On Sundays, We Go To Malcolm X Park
Malcolm X Park or Meridian Hill Park
Meridian Hill Park is the official name of the park located at 16th St NW & W St NW, Washington, DC 20009. Malcolm X Park is the park’s unofficial nickname. Depending on who you ask they will refer to the 12 acres of land differently. For the purposes of this article, I will be referring to the park as Malcolm X Park.
How did the park get the nickname ‘Malcolm X’ Park?
Malcolm X Park was a name adopted after a speech given by activist Angela Davis in 1969. A year later, there was a bill introduced in Congress to change the name from Meridian Hill Park to Malcolm X Park. But, the bill did not pass.
I recently went to the park for the first time.
I walked to the park from Columbia Heights Metro Station. Near the station, the streets look like ordinary city streets. They were filled with pedestrians, panhandlers, and retail stores. As I began to walk in the direction of the park, the architecture began to change. The buildings began to resemble European architecture.
As I stood across the street from the park, I admired the fortress-like fence that covered the perimeter. Entering the park, there was a plaque to the left of me that detailed the history of the park. Directly in front of me there was a secluded area that was fenced off with barbed wire and a sign that read ‘Field Office’.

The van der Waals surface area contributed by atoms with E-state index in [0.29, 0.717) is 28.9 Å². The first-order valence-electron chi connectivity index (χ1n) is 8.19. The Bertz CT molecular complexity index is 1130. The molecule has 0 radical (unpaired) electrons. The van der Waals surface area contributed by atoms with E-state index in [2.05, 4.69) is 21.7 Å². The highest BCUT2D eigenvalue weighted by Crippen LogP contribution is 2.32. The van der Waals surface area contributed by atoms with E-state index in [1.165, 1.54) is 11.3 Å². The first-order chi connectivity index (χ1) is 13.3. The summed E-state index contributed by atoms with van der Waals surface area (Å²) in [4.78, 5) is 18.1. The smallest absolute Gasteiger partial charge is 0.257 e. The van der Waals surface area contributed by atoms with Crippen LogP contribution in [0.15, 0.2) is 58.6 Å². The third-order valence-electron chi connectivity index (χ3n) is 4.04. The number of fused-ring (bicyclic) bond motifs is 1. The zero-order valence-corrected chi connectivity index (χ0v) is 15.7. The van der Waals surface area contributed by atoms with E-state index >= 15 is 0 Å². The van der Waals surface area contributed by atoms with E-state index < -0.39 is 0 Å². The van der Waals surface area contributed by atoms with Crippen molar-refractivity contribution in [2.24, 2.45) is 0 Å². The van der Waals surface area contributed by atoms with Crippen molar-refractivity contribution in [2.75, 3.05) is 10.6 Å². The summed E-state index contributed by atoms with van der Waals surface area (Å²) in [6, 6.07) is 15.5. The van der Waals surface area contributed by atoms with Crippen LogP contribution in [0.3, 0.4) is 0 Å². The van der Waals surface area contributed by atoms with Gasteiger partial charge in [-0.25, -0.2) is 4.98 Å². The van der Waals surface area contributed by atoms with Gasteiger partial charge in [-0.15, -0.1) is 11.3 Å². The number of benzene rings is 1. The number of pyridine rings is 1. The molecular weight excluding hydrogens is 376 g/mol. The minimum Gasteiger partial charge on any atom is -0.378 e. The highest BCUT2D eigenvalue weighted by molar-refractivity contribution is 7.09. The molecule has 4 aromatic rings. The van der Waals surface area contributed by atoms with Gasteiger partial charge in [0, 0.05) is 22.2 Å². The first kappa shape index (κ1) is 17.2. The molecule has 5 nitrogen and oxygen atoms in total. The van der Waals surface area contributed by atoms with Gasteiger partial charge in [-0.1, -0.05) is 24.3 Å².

I turned the corner and was immediately greeted by the music that filled the entire park. I began to examine my surroundings. There were benches along the perimeter of the park. Each bench was filled with jolly people. Behind the first set of benches was the park’s restroom and water fountain area. As I looked into the distance, I could see the center of the park was filled with children frolicking and numerous picnic dates.
I walked towards them. As I did, the sounds of the drums grew louder. (The musicians were located near the staircase. The park’s staircase leads to the lower level of the park). Near the musicians were people dancing and different business stands. People were selling fresh produce and clothes amongst other products at these pop-up stands. I grabbed a seat near a business stand to take in the scenery. After sitting there for a few minutes, I made my way to the lower level of the park.
I walked down the stairs to look at the infamous cascading fountain. The water flows through 13 linked basins into a reflecting pool. However, to my surprise, there was no water flowing through the fountain. There were only pockets of rainwater trapped in some of the basins. I was saddened by this sight.
To end my visit at the park, I grabbed a seat in the grass and gazed off into the distance.
Update: While writing this article, I learned that the Park has numerous historic statues and memorials. During my visit, I did not see any statues.
Check out: Eating My Through History at Florida Ave Grill
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